An architect as much as an architectural painter, Ludwig Theodor Choulant was especially inspired by the unique buildings of Venice. The son of a medical doctor in Dresden, Choulant trained first as an architect at the city’s Polytechnic Institute and, beginning in 1846, in the architecture school of the art academy. In 1850 and 1851 he traveled in Italy, where he visited Venice as well as central and southern Italy. Upon his return to Germany he entered scenes depicting his trip in many exhibitions. Choulant also painted views of architecturally distinctive cities in Germany, including Nuremberg and Meissen. He ultimately gained greater fame for his skills as a painter than for his activity as an architect.
Choulant returned to Italy many times in the 1860s and ’70s, even after he became court painter of Saxony in 1868. This appointment also brought him the opportunity to practice architecture through the renovation of the court theater and the palaces in Dresden and Meissen. In later years he served as professor of perspective in the Dresden Academy.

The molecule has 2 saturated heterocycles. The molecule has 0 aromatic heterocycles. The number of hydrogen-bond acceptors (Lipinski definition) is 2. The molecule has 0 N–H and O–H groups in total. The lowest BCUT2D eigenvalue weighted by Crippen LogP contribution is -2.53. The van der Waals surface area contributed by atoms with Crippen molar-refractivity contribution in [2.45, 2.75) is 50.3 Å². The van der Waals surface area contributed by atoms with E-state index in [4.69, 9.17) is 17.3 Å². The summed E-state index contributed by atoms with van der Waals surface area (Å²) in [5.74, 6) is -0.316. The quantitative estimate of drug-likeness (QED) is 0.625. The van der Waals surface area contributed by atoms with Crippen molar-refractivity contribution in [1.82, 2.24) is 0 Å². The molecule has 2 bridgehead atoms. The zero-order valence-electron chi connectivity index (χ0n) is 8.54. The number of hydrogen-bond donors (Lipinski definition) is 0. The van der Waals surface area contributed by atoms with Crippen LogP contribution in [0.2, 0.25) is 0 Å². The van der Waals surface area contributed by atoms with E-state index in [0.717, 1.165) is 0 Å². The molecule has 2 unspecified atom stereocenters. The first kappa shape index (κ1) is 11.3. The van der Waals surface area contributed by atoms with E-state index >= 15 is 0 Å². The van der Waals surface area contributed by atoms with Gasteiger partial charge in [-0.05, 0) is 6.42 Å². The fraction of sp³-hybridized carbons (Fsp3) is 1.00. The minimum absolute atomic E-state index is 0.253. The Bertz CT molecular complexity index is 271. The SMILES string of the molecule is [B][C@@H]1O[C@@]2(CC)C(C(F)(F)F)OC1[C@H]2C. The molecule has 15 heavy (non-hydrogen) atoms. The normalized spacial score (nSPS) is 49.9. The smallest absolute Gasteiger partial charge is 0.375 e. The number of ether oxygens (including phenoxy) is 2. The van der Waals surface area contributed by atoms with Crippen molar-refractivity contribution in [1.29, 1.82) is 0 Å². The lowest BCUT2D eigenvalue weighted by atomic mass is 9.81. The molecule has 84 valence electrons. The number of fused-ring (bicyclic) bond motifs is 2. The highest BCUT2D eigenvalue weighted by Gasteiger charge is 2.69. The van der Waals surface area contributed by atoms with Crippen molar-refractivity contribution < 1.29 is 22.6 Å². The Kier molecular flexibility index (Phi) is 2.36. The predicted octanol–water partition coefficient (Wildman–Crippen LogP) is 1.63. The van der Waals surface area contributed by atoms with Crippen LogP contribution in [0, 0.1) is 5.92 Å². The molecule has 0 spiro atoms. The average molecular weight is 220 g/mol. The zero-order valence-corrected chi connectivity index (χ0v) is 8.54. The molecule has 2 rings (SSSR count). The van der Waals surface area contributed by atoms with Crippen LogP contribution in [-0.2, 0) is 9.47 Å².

This view of a Venetian byway reflects Choulant’s architectural interest, focusing on the vernacular houses of a minor canal rather than sweeping views of Piazza San Marco or the Grand Canal. The church in the background, Santa Maria Gloriosa dei Frari, is currently not visible from a canal in this position, meaning that the canal has either been filled in since this view was painted or that the artist took artistic liberties with his subject.